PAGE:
Wednesday, April 01, 2015

A matter of style

Crime fiction, historical fiction, and other fiction that has characters reading newspaper articles as part of the story's plot run a high risk of making stylistic errors that can bounce a knowledgeable reader out of the story, much like a affixing a silencer to a revolver bounces out readers familiar with firearms.

Newspaper articles are typically written to conform to the dictates of the Associated Press Stylebook. Therefore, the author and the copyeditor should put down their copy of The Chicago Manual of Style when writing and editing sections of a story purported to be newspaper articles.

For example, a novel I am currently reading quotes a fictitious newspaper article from 2004 using the phrase "near Conroe, TX," immediately signaling to an astute reader that no real newspaper article is being quoted.

Texas is one of eight state names never abbreviated in a newspaper article, and no properly written newspaper article uses the two-letter USPS state postal code to refer to a state unless it is part of a complete mailing address that includes a ZIP code.

A writer who has never been a journalist might not know this, but no good copyeditor should be excused for allowing this error to pass into print. A good copyeditor knows which stylebook to follow and when.


Anonymous said...

Interesting, Michael. I never thought of this. I must admit I'm guilty of using a fake newspaper article in my fiction. Now I must go back and see if I did it right.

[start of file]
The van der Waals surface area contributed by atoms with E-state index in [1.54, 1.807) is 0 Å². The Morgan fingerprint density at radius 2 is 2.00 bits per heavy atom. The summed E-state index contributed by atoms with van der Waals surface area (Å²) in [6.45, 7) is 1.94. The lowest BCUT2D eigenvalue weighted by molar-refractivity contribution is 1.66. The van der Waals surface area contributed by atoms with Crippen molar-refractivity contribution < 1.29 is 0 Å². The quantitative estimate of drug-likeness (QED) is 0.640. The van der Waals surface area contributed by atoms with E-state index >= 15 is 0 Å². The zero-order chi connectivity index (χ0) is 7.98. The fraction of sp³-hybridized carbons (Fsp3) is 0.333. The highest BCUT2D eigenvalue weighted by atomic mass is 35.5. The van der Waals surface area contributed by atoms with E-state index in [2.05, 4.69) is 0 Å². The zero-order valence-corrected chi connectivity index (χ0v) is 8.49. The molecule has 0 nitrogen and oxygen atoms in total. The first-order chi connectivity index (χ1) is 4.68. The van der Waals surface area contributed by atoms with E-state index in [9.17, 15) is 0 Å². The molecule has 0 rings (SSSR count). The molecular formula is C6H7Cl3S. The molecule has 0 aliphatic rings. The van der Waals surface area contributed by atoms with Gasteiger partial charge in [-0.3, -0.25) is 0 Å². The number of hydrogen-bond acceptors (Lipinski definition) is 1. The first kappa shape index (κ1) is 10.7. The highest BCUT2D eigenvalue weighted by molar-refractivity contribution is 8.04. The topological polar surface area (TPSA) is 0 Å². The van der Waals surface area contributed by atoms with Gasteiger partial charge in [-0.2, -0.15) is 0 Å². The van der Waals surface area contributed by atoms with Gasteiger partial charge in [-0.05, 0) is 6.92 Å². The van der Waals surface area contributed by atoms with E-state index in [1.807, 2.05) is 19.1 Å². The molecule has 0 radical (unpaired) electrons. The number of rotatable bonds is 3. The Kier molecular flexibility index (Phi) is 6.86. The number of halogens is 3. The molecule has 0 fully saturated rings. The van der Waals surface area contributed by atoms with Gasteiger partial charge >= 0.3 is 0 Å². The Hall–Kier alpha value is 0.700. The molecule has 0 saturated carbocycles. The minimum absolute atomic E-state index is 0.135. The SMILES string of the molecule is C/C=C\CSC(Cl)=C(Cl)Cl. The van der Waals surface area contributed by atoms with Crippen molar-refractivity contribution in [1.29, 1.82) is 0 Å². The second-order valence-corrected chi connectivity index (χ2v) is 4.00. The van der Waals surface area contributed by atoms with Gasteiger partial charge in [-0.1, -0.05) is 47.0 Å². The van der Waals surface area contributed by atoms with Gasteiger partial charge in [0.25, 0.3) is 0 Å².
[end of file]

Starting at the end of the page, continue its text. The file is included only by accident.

Pat Marinelli

Kaye George said...

What good advice! I do have both on my shelf, but would never have thought to pull out AP for a quoted news article.

OK, I wonder what the rationale is behind not abbreviating eight of the states and only those eight.

Michael Bracken said...

Pat, there are more potential stylistic errors than the one that caught me in today's reading, so it's always a good idea to double-check everything.

Though it is the fake newspapers articles that catch my attention, I suspect it would be a good idea to check style for any fake documents used in one's fiction to ensure that they follow the format and style appropriate to that type of writing. A legal document, for example, will have a different style than a newspaper article.

Kaye, while I don't know the reason, and can't honestly say I ever knew, the states that aren't abbreviated are the two non-continguous states (Alaska and Hawaii) and the ones with five or few letters in their name (Idaho, Iowa, Maine, Ohio, Texas, and Utah).